You Get What You Pay For

Today, we had a non-resident who was a little upset (and understandably so) that we charge a $50 annual fee for a library card if you don’t live in our service area, which happens to be one of the largest counties in America. It’s a county so big it is actually bigger than some states.

The person in question already went through and selected some materials for check out before hearing the bad news. I had them leave the stuff with me so we can put it away for them. Just out of curiosity, I added up the costs of the materials, as if they were to buy them from a book store.

It came to $48.36. If one added on sales tax, then it’d have been over $50.

This was just a handful of items. Nowhere near the limit we allow patrons to check out. They could’ve had much more and, for fifty bucks, they could’ve come back over and over again for a year and gotten more and more and more. As long as they returned stuff on time, they’d have paid not a dime more for the rest of the year.

Sometimes, I really wonder if people understand basic math.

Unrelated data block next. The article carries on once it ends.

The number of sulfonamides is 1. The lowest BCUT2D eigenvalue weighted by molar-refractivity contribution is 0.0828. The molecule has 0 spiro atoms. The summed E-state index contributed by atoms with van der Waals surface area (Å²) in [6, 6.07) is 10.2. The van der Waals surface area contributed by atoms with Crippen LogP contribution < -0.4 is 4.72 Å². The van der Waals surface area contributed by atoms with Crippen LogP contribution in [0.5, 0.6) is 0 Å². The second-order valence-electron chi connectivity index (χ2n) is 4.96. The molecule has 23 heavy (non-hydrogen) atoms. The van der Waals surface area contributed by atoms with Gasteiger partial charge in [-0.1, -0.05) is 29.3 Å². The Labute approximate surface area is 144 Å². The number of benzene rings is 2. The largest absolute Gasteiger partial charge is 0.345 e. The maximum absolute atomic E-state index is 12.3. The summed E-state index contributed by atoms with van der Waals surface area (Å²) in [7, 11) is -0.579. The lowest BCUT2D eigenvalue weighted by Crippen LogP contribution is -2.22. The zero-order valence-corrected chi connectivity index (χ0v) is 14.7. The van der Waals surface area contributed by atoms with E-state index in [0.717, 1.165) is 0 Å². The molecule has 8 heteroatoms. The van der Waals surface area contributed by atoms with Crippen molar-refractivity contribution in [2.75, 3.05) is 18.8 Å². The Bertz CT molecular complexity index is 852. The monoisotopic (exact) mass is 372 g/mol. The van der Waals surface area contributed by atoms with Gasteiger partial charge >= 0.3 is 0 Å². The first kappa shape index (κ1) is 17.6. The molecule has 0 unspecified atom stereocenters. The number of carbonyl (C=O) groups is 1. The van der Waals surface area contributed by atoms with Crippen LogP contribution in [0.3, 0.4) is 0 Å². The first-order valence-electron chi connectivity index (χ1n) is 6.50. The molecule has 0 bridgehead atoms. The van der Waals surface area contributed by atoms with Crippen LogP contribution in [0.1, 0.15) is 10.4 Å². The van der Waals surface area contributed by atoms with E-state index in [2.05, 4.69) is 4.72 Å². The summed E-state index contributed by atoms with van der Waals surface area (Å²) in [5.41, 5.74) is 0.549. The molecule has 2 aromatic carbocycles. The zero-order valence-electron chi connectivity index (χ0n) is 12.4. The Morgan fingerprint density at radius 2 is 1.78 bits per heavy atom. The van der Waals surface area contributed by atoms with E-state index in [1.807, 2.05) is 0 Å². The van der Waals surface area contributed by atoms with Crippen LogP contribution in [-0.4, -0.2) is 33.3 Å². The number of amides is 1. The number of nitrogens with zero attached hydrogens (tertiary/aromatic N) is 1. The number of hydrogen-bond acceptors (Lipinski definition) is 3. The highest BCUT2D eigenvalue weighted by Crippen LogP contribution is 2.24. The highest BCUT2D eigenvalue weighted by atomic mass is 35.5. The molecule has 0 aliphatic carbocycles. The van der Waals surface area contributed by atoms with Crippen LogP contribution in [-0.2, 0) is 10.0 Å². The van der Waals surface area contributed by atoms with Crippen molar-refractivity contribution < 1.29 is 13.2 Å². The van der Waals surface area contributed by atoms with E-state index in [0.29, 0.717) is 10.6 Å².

1. I think people don’t realize how little they pay for library service. I have always fantasized a reply to “my taxes pay your salary” with a “here is your $3 back, have a nice day!”

  2. Indeed. Their taxes also paid for the police cars down at the station. Why not go down, hop in one, and take it out for a spin? I hear they have a really whiz engine and who can resist those lights and sirens? I mean, people just get the hell out of your way when you have those on.

    I’m sure the police won’t mind. After all, your taxes not only paid for those cars but they also pay the salary of the police too!

  3. You can now refer them to the new Johnson City Library. (if I got the name right. ;)) Our latest affiliate of sorts and in Pinal County. lol

  4. A coworker and I were talking about this yesterday and calculated that our nonresident yearly fee ($40 – we’re in Pinal County) rounds up to 11 cents a day. 11 cents a day for books, DVDs, wifi access, computers, databases, etc… and just a few cents more in your case. Seems like a fair price to me.

    1. Thanks so much for chiming in, Megan!

      I know there’s a case of sticker shock when someone first hears about the price, and believe me, I wish there were something I could do about it. Still, given the cost of actually buying the materials, it works out to be a pretty decent price. The politics involved with the whole non-resident thing are pretty lousy, but there’s not a lot we can do about that. It’s up to the taxpayers and residents of both counties to bring change to the situation.

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